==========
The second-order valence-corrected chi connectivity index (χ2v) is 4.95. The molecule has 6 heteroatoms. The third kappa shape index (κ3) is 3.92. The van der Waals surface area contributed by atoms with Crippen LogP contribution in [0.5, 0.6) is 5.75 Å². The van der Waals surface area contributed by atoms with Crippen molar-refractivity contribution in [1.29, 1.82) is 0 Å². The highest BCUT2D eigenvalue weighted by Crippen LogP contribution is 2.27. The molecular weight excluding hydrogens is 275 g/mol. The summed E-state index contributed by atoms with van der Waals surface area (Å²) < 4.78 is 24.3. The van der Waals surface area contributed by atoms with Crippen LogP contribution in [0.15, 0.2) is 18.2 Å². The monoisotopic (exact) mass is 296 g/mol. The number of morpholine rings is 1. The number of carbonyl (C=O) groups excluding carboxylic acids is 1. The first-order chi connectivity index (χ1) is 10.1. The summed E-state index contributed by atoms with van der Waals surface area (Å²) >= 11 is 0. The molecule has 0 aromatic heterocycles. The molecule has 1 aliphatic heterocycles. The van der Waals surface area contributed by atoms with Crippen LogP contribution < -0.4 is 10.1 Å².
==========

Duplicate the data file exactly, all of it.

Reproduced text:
The second-order valence-corrected chi connectivity index (χ2v) is 4.95. The molecule has 6 heteroatoms. The third kappa shape index (κ3) is 3.92. The van der Waals surface area contributed by atoms with Crippen LogP contribution in [0.5, 0.6) is 5.75 Å². The van der Waals surface area contributed by atoms with Crippen molar-refractivity contribution in [1.29, 1.82) is 0 Å². The highest BCUT2D eigenvalue weighted by Crippen LogP contribution is 2.27. The molecular weight excluding hydrogens is 275 g/mol. The summed E-state index contributed by atoms with van der Waals surface area (Å²) < 4.78 is 24.3. The van der Waals surface area contributed by atoms with Crippen LogP contribution in [0.15, 0.2) is 18.2 Å². The monoisotopic (exact) mass is 296 g/mol. The number of morpholine rings is 1. The number of carbonyl (C=O) groups excluding carboxylic acids is 1. The first-order chi connectivity index (χ1) is 10.1. The summed E-state index contributed by atoms with van der Waals surface area (Å²) >= 11 is 0. The molecule has 0 aromatic heterocycles. The molecule has 1 aliphatic heterocycles. The van der Waals surface area contributed by atoms with Crippen LogP contribution < -0.4 is 10.1 Å².